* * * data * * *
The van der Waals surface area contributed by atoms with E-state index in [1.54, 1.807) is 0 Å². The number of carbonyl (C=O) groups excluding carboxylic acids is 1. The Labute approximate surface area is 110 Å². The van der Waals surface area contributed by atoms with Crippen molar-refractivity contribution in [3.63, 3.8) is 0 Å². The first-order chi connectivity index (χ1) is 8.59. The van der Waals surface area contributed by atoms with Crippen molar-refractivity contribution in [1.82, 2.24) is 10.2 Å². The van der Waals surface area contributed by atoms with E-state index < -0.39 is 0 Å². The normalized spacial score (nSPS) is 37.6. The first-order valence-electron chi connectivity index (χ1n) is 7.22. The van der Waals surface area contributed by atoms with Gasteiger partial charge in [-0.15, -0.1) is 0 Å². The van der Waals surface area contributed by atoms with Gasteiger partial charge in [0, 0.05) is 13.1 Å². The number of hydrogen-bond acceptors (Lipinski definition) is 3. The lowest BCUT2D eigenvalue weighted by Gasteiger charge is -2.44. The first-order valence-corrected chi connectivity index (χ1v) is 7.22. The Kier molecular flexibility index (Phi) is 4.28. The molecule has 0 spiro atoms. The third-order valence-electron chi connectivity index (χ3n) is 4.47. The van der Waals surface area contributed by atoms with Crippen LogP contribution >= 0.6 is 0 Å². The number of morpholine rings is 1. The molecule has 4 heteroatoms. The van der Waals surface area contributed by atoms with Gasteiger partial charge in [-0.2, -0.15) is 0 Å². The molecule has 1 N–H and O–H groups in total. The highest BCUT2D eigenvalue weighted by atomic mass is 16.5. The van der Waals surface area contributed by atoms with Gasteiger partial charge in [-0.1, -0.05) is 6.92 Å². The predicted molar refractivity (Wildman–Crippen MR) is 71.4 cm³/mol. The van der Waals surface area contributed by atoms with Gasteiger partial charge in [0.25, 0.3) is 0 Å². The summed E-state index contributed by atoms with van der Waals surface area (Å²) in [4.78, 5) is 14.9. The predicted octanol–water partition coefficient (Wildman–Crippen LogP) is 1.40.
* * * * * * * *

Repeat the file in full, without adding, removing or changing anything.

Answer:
The van der Waals surface area contributed by atoms with E-state index in [1.54, 1.807) is 0 Å². The number of carbonyl (C=O) groups excluding carboxylic acids is 1. The Labute approximate surface area is 110 Å². The van der Waals surface area contributed by atoms with Crippen molar-refractivity contribution in [3.63, 3.8) is 0 Å². The first-order chi connectivity index (χ1) is 8.59. The van der Waals surface area contributed by atoms with Crippen molar-refractivity contribution in [1.82, 2.24) is 10.2 Å². The van der Waals surface area contributed by atoms with E-state index < -0.39 is 0 Å². The normalized spacial score (nSPS) is 37.6. The first-order valence-electron chi connectivity index (χ1n) is 7.22. The van der Waals surface area contributed by atoms with Gasteiger partial charge in [-0.15, -0.1) is 0 Å². The van der Waals surface area contributed by atoms with Gasteiger partial charge in [0, 0.05) is 13.1 Å². The number of hydrogen-bond acceptors (Lipinski definition) is 3. The lowest BCUT2D eigenvalue weighted by Gasteiger charge is -2.44. The first-order valence-corrected chi connectivity index (χ1v) is 7.22. The Kier molecular flexibility index (Phi) is 4.28. The molecule has 0 spiro atoms. The third-order valence-electron chi connectivity index (χ3n) is 4.47. The van der Waals surface area contributed by atoms with Crippen LogP contribution >= 0.6 is 0 Å². The number of morpholine rings is 1. The molecule has 4 heteroatoms. The van der Waals surface area contributed by atoms with Gasteiger partial charge in [-0.2, -0.15) is 0 Å². The molecule has 1 N–H and O–H groups in total. The highest BCUT2D eigenvalue weighted by atomic mass is 16.5. The van der Waals surface area contributed by atoms with Gasteiger partial charge in [-0.1, -0.05) is 6.92 Å². The predicted molar refractivity (Wildman–Crippen MR) is 71.4 cm³/mol. The van der Waals surface area contributed by atoms with Gasteiger partial charge in [0.25, 0.3) is 0 Å². The summed E-state index contributed by atoms with van der Waals surface area (Å²) in [4.78, 5) is 14.9. The predicted octanol–water partition coefficient (Wildman–Crippen LogP) is 1.40.